Currently, the Coeur d'Alene Reservation is mainly represented by Districts 3 and 5. Tribe Legislative Director Tyrel Stevenson said Tuesday the reservation prefers the split, as the communities better align with their separate districts.

"We told the commission that what we didn't want to see was a huge district where people might be represented by someone hours away," Stevenson said.

He explained that statutes require the redistricting commission to preserve communities of interest, minimize county splits and balance representation.

"L03 does the opposite of all those things," Stevenson told The Press.

Twin Falls County challenged the Idaho Commission on redistricting in 2011 following its approval of Plan L87. Upon review, the Idaho Supreme Court ruled the maps failed to meet statutory requirements and directed the commission to adopt a revised plan. Reasons cited in the ruling were:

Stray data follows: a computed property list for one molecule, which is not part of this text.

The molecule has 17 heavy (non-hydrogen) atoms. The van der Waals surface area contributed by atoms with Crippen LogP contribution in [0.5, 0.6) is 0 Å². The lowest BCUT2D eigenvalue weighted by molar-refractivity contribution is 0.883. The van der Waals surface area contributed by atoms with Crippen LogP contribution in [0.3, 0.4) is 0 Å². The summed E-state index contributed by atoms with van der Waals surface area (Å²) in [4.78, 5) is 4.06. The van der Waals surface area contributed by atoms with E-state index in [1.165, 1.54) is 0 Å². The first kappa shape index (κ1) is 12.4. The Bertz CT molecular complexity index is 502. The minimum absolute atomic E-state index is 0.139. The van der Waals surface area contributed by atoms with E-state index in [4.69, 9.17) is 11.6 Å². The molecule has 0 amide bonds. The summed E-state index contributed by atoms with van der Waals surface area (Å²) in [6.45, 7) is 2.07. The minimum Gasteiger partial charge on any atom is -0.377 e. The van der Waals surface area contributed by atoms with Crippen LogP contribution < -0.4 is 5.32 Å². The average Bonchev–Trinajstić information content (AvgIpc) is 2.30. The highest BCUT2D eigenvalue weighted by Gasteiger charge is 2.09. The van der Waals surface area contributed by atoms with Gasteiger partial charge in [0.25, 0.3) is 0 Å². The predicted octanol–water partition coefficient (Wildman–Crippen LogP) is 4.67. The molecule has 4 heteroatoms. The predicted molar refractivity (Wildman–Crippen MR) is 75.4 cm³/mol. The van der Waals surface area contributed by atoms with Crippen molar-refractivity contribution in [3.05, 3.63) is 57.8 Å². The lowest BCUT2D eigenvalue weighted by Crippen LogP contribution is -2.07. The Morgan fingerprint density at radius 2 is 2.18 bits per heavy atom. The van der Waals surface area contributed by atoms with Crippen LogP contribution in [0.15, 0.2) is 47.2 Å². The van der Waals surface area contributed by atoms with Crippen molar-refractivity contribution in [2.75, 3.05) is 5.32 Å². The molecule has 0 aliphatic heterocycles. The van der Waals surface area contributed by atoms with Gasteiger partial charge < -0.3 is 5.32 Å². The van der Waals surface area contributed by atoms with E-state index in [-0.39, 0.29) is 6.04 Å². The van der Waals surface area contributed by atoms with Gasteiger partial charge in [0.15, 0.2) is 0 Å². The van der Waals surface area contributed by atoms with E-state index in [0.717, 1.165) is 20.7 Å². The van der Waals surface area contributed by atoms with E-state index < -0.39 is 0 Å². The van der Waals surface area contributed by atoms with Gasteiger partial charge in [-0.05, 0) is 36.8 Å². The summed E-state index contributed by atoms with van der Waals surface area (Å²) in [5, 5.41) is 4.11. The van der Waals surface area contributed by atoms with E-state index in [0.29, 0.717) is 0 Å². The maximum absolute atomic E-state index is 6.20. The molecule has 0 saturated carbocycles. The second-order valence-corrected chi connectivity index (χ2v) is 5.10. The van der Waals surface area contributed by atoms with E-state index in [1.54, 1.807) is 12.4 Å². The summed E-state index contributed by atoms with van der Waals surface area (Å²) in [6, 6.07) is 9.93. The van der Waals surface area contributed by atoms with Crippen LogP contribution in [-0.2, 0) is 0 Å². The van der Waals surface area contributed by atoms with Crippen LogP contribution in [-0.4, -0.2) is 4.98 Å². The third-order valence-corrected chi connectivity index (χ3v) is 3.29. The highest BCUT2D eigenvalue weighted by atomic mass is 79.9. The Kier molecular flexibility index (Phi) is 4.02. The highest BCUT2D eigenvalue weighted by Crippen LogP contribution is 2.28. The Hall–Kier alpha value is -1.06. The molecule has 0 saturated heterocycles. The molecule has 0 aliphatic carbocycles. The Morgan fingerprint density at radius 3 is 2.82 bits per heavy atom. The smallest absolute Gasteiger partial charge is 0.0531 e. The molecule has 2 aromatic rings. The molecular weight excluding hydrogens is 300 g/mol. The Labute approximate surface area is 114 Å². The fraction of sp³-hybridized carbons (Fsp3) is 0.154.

— Article 3, Section 5 of the Idaho Constitution requires redistricting "divide counties only to the extent that [they] must be divided to comply with the Federal Constitution"

— Idaho Code 72-1506(5), which states the plan must "avoid dividing counties whenever possible"

Stevenson said the 2021 redistricting plan could be susceptible to a similar challenge. He added that regarding I.C. 72-1506, the commission should "avoid drawing districts that are oddly shaped."

"Proposed District 2 clearly violates that portion of the statute," he said. "I think this proposed District 2 is ripe for a challenge."

Under the L03 map, the Coeur d'Alene Reservation would be represented by the redefined District 2. Based on imaging available on the state's website, District 2 would include residents in:

— The eastern half of Kootenai County

— Those on the Kootenai-Bonner border

— Shoshone, Clearwater and Benewah counties

The only sitting legislator within District 2 boundary lines would be Rep. Heather Scott, R-Blanchard.

Though it will be new territory for Scott, she said she believes North Idaho residents share similar values and legislative needs.